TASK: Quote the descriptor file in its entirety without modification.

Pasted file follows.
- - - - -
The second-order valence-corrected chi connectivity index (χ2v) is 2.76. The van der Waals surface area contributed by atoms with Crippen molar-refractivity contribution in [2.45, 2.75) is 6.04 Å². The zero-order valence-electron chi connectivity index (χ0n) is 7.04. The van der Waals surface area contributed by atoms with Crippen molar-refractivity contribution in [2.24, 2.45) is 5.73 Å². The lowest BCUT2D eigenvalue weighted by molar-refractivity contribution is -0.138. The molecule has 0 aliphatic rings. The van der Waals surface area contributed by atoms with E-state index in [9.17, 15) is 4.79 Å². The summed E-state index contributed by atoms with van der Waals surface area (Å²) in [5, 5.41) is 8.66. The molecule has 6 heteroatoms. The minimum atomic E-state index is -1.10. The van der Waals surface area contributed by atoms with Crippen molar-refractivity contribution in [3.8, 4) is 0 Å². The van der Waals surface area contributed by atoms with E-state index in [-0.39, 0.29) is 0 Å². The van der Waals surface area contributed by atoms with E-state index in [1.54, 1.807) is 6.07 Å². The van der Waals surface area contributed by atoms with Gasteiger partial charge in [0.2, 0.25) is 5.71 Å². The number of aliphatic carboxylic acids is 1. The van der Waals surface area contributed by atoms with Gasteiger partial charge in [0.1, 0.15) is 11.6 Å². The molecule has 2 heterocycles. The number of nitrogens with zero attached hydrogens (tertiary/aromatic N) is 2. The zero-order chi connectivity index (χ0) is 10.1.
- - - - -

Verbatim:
The second-order valence-corrected chi connectivity index (χ2v) is 2.76. The van der Waals surface area contributed by atoms with Crippen molar-refractivity contribution in [2.45, 2.75) is 6.04 Å². The zero-order valence-electron chi connectivity index (χ0n) is 7.04. The van der Waals surface area contributed by atoms with Crippen molar-refractivity contribution in [2.24, 2.45) is 5.73 Å². The lowest BCUT2D eigenvalue weighted by molar-refractivity contribution is -0.138. The molecule has 0 aliphatic rings. The van der Waals surface area contributed by atoms with E-state index in [9.17, 15) is 4.79 Å². The summed E-state index contributed by atoms with van der Waals surface area (Å²) in [5, 5.41) is 8.66. The molecule has 6 heteroatoms. The minimum atomic E-state index is -1.10. The van der Waals surface area contributed by atoms with Crippen molar-refractivity contribution in [3.8, 4) is 0 Å². The van der Waals surface area contributed by atoms with E-state index in [-0.39, 0.29) is 0 Å². The van der Waals surface area contributed by atoms with E-state index in [1.54, 1.807) is 6.07 Å². The van der Waals surface area contributed by atoms with Gasteiger partial charge in [0.2, 0.25) is 5.71 Å². The number of aliphatic carboxylic acids is 1. The van der Waals surface area contributed by atoms with Gasteiger partial charge in [0.1, 0.15) is 11.6 Å². The molecule has 2 heterocycles. The number of nitrogens with zero attached hydrogens (tertiary/aromatic N) is 2. The zero-order chi connectivity index (χ0) is 10.1.